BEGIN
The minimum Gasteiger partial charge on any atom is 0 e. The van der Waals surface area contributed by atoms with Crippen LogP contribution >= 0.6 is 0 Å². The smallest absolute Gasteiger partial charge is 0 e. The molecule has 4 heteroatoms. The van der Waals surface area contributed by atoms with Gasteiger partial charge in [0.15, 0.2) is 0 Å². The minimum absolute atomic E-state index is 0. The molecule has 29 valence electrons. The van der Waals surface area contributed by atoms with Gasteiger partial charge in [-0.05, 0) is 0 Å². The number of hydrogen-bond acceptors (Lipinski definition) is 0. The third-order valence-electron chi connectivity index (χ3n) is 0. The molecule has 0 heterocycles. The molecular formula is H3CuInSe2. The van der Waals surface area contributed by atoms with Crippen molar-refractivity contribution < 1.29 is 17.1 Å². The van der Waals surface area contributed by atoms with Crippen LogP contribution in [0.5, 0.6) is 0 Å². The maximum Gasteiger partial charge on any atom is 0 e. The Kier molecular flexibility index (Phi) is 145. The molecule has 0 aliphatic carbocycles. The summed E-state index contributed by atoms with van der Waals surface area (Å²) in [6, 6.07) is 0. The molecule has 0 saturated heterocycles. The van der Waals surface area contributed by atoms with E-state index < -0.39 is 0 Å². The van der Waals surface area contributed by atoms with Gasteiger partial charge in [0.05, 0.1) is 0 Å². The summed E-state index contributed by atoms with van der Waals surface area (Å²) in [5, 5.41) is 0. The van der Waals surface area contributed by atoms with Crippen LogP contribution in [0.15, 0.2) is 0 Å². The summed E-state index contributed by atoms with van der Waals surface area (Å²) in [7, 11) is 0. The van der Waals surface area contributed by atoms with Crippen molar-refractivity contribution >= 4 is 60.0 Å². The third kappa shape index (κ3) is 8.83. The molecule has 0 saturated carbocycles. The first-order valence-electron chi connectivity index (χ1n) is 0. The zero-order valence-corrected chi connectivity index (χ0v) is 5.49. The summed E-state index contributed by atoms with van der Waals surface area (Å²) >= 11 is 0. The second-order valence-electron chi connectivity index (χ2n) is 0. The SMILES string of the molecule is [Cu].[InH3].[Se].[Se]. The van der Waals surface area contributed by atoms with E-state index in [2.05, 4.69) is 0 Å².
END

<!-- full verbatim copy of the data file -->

The minimum Gasteiger partial charge on any atom is 0 e. The van der Waals surface area contributed by atoms with Crippen LogP contribution >= 0.6 is 0 Å². The smallest absolute Gasteiger partial charge is 0 e. The molecule has 4 heteroatoms. The van der Waals surface area contributed by atoms with Gasteiger partial charge in [0.15, 0.2) is 0 Å². The minimum absolute atomic E-state index is 0. The molecule has 29 valence electrons. The van der Waals surface area contributed by atoms with Gasteiger partial charge in [-0.05, 0) is 0 Å². The number of hydrogen-bond acceptors (Lipinski definition) is 0. The third-order valence-electron chi connectivity index (χ3n) is 0. The molecule has 0 heterocycles. The molecular formula is H3CuInSe2. The van der Waals surface area contributed by atoms with Crippen molar-refractivity contribution < 1.29 is 17.1 Å². The van der Waals surface area contributed by atoms with Crippen LogP contribution in [0.5, 0.6) is 0 Å². The maximum Gasteiger partial charge on any atom is 0 e. The Kier molecular flexibility index (Phi) is 145. The molecule has 0 aliphatic carbocycles. The summed E-state index contributed by atoms with van der Waals surface area (Å²) in [6, 6.07) is 0. The molecule has 0 saturated heterocycles. The van der Waals surface area contributed by atoms with E-state index < -0.39 is 0 Å². The van der Waals surface area contributed by atoms with Gasteiger partial charge in [0.05, 0.1) is 0 Å². The summed E-state index contributed by atoms with van der Waals surface area (Å²) in [5, 5.41) is 0. The van der Waals surface area contributed by atoms with Crippen LogP contribution in [0.15, 0.2) is 0 Å². The summed E-state index contributed by atoms with van der Waals surface area (Å²) in [7, 11) is 0. The van der Waals surface area contributed by atoms with Crippen molar-refractivity contribution >= 4 is 60.0 Å². The third kappa shape index (κ3) is 8.83. The molecule has 0 saturated carbocycles. The first-order valence-electron chi connectivity index (χ1n) is 0. The zero-order valence-corrected chi connectivity index (χ0v) is 5.49. The summed E-state index contributed by atoms with van der Waals surface area (Å²) >= 11 is 0. The second-order valence-electron chi connectivity index (χ2n) is 0. The SMILES string of the molecule is [Cu].[InH3].[Se].[Se]. The van der Waals surface area contributed by atoms with E-state index in [2.05, 4.69) is 0 Å².